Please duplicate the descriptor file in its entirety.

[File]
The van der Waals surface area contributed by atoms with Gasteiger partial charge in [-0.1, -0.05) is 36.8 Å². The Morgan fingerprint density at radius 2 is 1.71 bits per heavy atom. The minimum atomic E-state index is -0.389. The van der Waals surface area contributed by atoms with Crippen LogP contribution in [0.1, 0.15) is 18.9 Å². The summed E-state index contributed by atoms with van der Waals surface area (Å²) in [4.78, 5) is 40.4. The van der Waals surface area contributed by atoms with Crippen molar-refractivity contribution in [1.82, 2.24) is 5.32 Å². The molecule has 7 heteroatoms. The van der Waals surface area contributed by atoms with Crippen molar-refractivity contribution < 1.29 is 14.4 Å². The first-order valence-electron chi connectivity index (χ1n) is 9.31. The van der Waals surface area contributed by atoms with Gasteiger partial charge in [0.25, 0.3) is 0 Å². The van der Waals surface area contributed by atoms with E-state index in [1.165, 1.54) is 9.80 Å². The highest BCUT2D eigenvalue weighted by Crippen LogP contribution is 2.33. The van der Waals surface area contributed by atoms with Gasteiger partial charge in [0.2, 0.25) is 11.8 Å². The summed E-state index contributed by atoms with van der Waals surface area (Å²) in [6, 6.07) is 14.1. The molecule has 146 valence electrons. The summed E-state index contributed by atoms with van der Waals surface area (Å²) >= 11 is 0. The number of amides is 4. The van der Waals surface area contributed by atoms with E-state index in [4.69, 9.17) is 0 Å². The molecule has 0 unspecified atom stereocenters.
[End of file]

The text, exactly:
The van der Waals surface area contributed by atoms with Gasteiger partial charge in [-0.1, -0.05) is 36.8 Å². The Morgan fingerprint density at radius 2 is 1.71 bits per heavy atom. The minimum atomic E-state index is -0.389. The van der Waals surface area contributed by atoms with Crippen LogP contribution in [0.1, 0.15) is 18.9 Å². The summed E-state index contributed by atoms with van der Waals surface area (Å²) in [4.78, 5) is 40.4. The van der Waals surface area contributed by atoms with Crippen molar-refractivity contribution in [1.82, 2.24) is 5.32 Å². The molecule has 7 heteroatoms. The van der Waals surface area contributed by atoms with Crippen molar-refractivity contribution < 1.29 is 14.4 Å². The first-order valence-electron chi connectivity index (χ1n) is 9.31. The van der Waals surface area contributed by atoms with Gasteiger partial charge in [0.25, 0.3) is 0 Å². The van der Waals surface area contributed by atoms with E-state index in [1.165, 1.54) is 9.80 Å². The highest BCUT2D eigenvalue weighted by Crippen LogP contribution is 2.33. The van der Waals surface area contributed by atoms with Gasteiger partial charge in [0.2, 0.25) is 11.8 Å². The summed E-state index contributed by atoms with van der Waals surface area (Å²) in [6, 6.07) is 14.1. The molecule has 146 valence electrons. The summed E-state index contributed by atoms with van der Waals surface area (Å²) >= 11 is 0. The number of amides is 4. The van der Waals surface area contributed by atoms with E-state index in [4.69, 9.17) is 0 Å². The molecule has 0 unspecified atom stereocenters.